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Sheriff's Office needs to balance victims' rights with informing public, sheriff says

Jacksonville's narrow interpretation of new state law being reviewed this week

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JACKSONVILLE, Fla. – The Jacksonville Sheriff's Office needs to strike a better balance between informing the public about crimes and safety concerns and protecting crime victims, Sheriff Mike Williams said Monday.

Williams said he watched over the weekend as limited information was provided in several cases of public interest, including a homicide reported on McQuade Street and a little boy who wandered away from his home.

That lack of information was part of a recent policy shift within the Sheriff's Office, which has opted for a narrow interpretation of a victims' rights law passed by Florida voters last fall.

Amendment 6, based on California’s Marsy’s Law, formed a crime victims’ bill of rights, which aims to keep victims both informed and protected, but law enforcement agencies have been on their own for how to apply the law.

Many have chosen to allow victims to request their information not be released publicly, but the Jacksonville Sheriff's Office has instead adopted a more limited approach of withholding not only victims' identities but also the locations of some crimes if those locations could lead to the victims' identities.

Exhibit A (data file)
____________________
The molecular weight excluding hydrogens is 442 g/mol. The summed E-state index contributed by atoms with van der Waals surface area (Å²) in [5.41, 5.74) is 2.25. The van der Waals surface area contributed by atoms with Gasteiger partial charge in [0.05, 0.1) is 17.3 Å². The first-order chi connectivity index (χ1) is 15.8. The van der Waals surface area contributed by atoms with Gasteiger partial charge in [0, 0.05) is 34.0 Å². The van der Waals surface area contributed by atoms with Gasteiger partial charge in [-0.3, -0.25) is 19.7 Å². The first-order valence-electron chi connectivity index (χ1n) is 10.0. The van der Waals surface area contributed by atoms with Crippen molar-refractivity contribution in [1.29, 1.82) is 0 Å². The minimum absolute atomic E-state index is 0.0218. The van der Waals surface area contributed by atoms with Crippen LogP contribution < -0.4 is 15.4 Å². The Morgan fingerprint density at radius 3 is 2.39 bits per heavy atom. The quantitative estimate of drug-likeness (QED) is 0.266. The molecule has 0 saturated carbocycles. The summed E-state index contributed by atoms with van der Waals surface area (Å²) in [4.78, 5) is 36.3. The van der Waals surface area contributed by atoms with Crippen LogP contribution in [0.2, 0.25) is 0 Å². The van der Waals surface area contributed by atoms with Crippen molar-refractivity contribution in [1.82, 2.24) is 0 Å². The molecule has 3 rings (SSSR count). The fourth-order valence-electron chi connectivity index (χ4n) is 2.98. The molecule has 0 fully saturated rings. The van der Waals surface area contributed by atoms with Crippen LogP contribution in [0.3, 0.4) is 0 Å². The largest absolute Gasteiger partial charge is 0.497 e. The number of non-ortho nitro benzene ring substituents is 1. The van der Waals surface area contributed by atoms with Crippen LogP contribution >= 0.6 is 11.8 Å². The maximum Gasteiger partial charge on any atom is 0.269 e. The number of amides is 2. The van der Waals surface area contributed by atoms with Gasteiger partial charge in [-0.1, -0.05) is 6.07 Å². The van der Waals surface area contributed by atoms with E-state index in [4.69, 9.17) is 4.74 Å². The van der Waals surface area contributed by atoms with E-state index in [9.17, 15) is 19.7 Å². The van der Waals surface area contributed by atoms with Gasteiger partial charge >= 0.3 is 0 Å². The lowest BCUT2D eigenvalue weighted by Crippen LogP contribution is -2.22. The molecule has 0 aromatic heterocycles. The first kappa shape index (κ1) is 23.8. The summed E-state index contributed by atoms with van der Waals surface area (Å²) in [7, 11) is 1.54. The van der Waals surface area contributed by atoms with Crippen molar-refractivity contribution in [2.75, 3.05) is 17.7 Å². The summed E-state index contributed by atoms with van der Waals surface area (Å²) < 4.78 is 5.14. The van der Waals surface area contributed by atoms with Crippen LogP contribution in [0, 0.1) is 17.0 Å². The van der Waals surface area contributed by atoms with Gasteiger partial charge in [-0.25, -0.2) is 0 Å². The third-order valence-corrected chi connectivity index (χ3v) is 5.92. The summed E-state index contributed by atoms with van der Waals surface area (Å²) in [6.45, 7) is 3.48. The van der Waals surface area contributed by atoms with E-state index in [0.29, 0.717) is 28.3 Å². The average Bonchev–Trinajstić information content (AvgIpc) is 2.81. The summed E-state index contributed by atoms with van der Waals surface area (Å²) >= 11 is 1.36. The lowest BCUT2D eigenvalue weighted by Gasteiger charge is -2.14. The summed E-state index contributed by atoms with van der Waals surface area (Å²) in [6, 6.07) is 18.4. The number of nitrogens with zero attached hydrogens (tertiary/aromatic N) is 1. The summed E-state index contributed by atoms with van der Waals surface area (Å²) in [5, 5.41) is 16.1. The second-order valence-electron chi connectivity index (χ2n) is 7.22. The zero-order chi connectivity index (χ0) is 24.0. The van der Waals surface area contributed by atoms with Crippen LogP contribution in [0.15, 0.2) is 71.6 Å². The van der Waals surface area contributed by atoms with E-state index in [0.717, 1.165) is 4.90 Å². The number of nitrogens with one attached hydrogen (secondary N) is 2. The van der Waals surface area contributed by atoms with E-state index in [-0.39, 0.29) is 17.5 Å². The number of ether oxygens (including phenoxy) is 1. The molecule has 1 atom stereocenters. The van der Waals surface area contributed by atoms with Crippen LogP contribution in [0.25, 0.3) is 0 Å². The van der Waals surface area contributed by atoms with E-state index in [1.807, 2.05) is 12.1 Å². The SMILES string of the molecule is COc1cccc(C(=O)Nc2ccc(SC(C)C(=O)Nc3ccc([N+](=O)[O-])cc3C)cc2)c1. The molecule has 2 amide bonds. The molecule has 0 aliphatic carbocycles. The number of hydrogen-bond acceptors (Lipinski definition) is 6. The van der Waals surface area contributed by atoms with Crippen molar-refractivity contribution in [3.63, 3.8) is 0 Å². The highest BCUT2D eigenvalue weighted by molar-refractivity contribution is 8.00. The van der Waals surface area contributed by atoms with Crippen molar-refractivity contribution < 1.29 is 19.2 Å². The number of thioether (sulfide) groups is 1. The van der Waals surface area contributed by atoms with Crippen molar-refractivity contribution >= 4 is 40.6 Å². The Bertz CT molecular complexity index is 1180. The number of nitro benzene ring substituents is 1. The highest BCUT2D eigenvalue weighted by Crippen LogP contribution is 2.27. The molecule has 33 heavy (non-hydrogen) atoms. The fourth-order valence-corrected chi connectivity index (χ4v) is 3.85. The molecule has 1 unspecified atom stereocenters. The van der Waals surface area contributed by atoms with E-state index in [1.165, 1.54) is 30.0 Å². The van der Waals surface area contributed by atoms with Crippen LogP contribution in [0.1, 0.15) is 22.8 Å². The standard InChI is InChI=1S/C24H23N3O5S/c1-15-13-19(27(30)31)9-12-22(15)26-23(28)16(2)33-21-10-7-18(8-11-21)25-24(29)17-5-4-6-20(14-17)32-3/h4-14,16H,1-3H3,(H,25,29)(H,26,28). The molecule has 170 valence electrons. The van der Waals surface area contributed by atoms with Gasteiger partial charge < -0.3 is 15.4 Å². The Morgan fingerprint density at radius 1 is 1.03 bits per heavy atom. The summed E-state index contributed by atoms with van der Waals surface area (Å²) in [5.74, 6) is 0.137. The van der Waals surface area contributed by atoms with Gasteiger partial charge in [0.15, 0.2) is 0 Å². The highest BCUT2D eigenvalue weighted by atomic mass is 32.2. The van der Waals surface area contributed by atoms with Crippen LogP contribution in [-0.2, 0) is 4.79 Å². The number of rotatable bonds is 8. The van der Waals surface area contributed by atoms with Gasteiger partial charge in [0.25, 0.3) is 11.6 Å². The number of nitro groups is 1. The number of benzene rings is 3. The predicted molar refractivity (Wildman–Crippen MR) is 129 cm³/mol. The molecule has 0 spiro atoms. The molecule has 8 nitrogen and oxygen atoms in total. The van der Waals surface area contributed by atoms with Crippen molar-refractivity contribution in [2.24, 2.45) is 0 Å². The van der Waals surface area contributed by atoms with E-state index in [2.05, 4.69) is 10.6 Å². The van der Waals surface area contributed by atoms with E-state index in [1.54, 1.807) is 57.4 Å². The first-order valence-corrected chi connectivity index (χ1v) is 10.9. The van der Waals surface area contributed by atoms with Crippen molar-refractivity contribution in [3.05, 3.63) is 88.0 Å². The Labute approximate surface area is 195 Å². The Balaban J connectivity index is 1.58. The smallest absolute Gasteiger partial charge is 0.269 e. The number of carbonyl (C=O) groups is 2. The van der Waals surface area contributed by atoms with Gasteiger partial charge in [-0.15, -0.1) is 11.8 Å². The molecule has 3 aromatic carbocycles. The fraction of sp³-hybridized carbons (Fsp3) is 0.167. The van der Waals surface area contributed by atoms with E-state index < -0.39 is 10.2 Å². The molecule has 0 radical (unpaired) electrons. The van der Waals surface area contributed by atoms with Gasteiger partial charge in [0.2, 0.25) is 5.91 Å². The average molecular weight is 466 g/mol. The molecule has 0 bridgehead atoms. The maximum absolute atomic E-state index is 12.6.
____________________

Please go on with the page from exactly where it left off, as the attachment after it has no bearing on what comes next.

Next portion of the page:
Williams asserted last week that he viewed protecting victims as a higher priority than transparency but acknowledged that the policy might be tweaked once agencies have a chance to get guidance from the state and each other on best practices.

After the weekend's events, however, Williams told News4Jax at a ceremony marking the start of Crime Victims' Rights Week that changes could come as early as this week.

RELATED: Events in honor of National Crime Victims' Rights Week

“We are going to meet this week about maybe cleaning some of that up a little bit,” Williams said. “We do have to balance -- you have to let people in the community know what is happening and you've got to be able to get information out, but you've got to do it in conjunction with the victim and the victim’s family to make sure they understand what is going to happen.”

Beverly McClain, whose son's body was pulled from the Ribault River 14 years ago, said having news coverage about her son's death -- which has never been solved -- helped her.

But she understands the need for Marsy’s Law and why other victims' families might not agree to have their information released to the public.

“I am praying that whichever way it goes, it works out,” said McClain, who now runs Families of Slain Children, an organization that aids crime victims.

Williams said he will have more information later this week about how his department will handle Marsy’s Law moving forward.

About the Author:

Jim Piggott is the reporter to count on when it comes to city government and how it will affect the community.